My Dog Ate Plastic What Should I Do?
Dogs eat the strangest things sometimes! And it happens before you even have a chance to grab up whatever your dog is after. Sometimes our canine companions use stealthy measures to get what they want, too. So, don’t feel bad. Accidents happen.
Here’s what you need to know about dogs who eat plastic and what you need to do next.
Why Do Dogs Eat Plastic?
It can happen by accident. Maybe you threw away a container that still had some food in it. Your dog may be motivated by that yummy smell coming from the garbage and decide to help himself. As he wrangles with the plastic, trying to get at the food, he ends up eating some of the plastic in the process. This can happen.
Some dogs may be driven by boredom, anxiety, and even curiosity to try their teeth in plastic. This, too, is pretty common.
Plastic is Dangerous for Dogs
Plastic is dangerous for dogs if ingested. Plastic, after it’s been chewed and crunched, can splinter down into very jagged, sharp pieces. These plastic pieces may pass through the digestive tract without causing any problems. However, they can also cause injuries to the esophagus, the stomach lining, and the intestines.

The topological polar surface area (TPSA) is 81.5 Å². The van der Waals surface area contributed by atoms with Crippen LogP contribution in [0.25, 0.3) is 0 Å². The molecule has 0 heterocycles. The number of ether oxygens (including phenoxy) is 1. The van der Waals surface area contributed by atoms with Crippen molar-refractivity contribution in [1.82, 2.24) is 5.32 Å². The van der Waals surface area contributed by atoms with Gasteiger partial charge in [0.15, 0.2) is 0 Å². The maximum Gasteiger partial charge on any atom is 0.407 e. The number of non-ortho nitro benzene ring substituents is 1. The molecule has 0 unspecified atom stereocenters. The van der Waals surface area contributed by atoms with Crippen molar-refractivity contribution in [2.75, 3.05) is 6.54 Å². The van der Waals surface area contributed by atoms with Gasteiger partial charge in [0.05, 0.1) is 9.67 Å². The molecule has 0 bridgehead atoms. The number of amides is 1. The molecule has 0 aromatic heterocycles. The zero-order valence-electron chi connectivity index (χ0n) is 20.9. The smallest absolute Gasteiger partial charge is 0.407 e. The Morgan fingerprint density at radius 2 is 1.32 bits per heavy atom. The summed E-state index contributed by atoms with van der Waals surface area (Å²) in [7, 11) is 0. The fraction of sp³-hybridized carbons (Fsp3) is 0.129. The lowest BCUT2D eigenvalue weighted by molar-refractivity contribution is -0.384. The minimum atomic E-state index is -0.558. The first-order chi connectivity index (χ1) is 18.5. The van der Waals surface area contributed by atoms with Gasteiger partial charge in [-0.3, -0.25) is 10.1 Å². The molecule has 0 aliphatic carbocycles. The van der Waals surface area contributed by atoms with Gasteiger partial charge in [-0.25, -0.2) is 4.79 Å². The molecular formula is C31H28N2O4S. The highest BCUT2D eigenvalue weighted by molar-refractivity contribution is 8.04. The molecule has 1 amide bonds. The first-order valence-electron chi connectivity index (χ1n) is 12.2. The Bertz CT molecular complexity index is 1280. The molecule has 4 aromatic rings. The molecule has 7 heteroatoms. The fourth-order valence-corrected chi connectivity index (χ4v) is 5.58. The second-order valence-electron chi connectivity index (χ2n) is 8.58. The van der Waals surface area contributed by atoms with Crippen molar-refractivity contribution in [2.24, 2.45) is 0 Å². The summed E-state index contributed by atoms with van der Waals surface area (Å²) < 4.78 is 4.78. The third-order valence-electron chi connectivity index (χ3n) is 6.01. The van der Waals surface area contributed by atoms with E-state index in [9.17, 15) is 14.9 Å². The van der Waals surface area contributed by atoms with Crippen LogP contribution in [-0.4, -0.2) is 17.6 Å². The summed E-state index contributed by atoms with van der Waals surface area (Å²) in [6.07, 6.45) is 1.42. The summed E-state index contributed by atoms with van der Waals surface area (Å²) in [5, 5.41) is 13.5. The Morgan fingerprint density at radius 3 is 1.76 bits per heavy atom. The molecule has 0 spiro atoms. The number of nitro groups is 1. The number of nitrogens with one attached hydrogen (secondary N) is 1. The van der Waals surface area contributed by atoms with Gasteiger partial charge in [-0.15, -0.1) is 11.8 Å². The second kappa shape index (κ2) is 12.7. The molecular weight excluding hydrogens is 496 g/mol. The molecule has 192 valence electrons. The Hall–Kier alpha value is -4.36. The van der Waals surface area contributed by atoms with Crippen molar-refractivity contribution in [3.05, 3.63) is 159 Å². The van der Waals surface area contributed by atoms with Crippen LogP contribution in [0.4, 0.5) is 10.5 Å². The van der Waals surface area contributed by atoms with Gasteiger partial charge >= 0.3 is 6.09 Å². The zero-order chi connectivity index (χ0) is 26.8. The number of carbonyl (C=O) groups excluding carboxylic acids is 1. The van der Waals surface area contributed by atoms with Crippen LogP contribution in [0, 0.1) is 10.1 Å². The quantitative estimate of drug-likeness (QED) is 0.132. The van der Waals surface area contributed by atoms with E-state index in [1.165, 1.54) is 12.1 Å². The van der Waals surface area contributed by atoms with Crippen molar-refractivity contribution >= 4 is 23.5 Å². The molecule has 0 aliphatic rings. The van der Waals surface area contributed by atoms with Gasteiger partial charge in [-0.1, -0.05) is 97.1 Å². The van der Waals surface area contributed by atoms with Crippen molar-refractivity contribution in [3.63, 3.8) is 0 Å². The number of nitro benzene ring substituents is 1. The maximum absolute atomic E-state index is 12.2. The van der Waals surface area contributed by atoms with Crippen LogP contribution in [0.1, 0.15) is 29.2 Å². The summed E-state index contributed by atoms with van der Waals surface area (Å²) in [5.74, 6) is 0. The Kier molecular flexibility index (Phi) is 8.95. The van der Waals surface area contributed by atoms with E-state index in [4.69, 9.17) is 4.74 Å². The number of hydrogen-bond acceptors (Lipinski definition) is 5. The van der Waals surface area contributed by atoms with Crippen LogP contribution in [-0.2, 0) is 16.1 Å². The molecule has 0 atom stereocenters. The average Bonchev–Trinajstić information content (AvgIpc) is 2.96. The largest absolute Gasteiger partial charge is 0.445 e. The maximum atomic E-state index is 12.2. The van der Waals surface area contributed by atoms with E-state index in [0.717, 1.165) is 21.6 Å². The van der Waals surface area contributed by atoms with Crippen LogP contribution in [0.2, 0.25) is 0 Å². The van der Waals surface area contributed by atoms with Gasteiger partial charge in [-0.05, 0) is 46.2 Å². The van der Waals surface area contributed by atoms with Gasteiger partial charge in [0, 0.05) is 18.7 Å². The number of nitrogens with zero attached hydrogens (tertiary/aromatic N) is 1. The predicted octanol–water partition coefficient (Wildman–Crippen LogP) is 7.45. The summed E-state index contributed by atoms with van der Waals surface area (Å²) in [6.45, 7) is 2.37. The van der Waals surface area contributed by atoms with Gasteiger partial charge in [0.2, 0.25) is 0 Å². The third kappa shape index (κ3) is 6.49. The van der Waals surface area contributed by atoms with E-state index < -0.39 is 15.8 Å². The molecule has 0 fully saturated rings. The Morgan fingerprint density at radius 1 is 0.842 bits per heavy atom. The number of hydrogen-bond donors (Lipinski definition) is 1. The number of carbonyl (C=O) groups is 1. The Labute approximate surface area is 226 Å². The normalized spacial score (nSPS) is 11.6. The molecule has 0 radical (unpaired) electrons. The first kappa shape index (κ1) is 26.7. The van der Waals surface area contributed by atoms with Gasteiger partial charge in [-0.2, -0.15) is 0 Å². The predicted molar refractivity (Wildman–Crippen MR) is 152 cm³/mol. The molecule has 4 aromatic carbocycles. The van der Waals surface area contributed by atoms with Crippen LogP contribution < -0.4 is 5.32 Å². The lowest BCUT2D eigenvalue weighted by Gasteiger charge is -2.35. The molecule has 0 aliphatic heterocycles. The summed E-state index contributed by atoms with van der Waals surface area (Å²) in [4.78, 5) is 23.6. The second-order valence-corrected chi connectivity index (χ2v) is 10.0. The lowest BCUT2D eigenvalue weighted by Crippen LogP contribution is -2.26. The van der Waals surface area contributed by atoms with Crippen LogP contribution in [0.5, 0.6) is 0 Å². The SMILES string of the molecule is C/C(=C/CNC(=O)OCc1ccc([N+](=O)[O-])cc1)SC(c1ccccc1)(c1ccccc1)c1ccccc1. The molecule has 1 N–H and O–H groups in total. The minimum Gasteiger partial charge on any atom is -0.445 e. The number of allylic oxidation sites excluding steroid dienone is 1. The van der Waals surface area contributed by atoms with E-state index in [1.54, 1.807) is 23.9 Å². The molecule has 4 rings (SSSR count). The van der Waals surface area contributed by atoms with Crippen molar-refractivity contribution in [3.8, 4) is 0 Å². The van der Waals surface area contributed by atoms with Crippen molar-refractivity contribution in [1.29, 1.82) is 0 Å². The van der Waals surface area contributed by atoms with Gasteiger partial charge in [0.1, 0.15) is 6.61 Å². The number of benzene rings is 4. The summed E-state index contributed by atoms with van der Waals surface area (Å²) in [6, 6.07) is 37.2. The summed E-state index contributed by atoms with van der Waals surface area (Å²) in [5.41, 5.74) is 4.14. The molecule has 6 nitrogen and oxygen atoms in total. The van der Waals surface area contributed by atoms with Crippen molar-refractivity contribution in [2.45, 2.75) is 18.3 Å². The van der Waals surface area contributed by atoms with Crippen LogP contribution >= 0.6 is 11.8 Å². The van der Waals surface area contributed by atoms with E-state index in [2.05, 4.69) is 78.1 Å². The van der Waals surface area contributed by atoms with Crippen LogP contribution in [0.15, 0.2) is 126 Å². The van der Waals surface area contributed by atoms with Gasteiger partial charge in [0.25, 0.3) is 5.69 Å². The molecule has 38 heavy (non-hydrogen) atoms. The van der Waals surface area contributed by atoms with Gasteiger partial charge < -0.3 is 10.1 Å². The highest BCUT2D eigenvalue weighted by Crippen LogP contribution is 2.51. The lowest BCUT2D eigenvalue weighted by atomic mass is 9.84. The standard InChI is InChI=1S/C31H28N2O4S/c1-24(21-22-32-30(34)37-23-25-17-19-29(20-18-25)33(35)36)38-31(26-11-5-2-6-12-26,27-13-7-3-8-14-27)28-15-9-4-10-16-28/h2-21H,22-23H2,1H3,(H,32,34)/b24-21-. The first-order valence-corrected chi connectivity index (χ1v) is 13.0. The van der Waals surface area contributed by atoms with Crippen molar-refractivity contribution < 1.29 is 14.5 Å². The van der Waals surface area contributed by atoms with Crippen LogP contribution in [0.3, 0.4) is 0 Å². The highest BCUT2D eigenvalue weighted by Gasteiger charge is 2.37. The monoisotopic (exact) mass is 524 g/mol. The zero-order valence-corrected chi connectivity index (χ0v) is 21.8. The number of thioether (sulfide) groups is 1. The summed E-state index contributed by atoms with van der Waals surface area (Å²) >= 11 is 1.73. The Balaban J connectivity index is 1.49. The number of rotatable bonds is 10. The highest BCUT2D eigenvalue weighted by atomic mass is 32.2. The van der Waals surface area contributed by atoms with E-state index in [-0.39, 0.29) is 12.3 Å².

These small injuries could be cuts or punctures, which can lead to serious health issues. Another problem is that many small pieces of plastic can clump together in the dog’s digestive tract, causing a bowel obstruction. This is a life-threatening emergency.
One more danger is that plastic pieces can also choke a dog.
What to Do Next
Try to determine the type of plastic your dog’s chewed and about how much of it he may have ingested. Then note any symptoms. Next, call the vet and let them know what’s happened. They will provide guidance on the next steps needed for your fur baby.
Symptoms of Bowel Obstruction in Dogs
You may need to watch for these symptoms of bowel obstruction in your dog (depending on the advice from your vet):
- Abdominal bloating/pain
Treatment for Dogs Ingesting Plastic
Treatment will depend on the type and amount of plastic the dog has eaten, as well as the dog’s symptoms. The vet will order lab work and x-rays. The images will be done to determine if there is a bowel obstruction; if so, then your fur baby will probably need surgery.
The good news is that dogs who receive prompt medical care will go on to a complete recovery.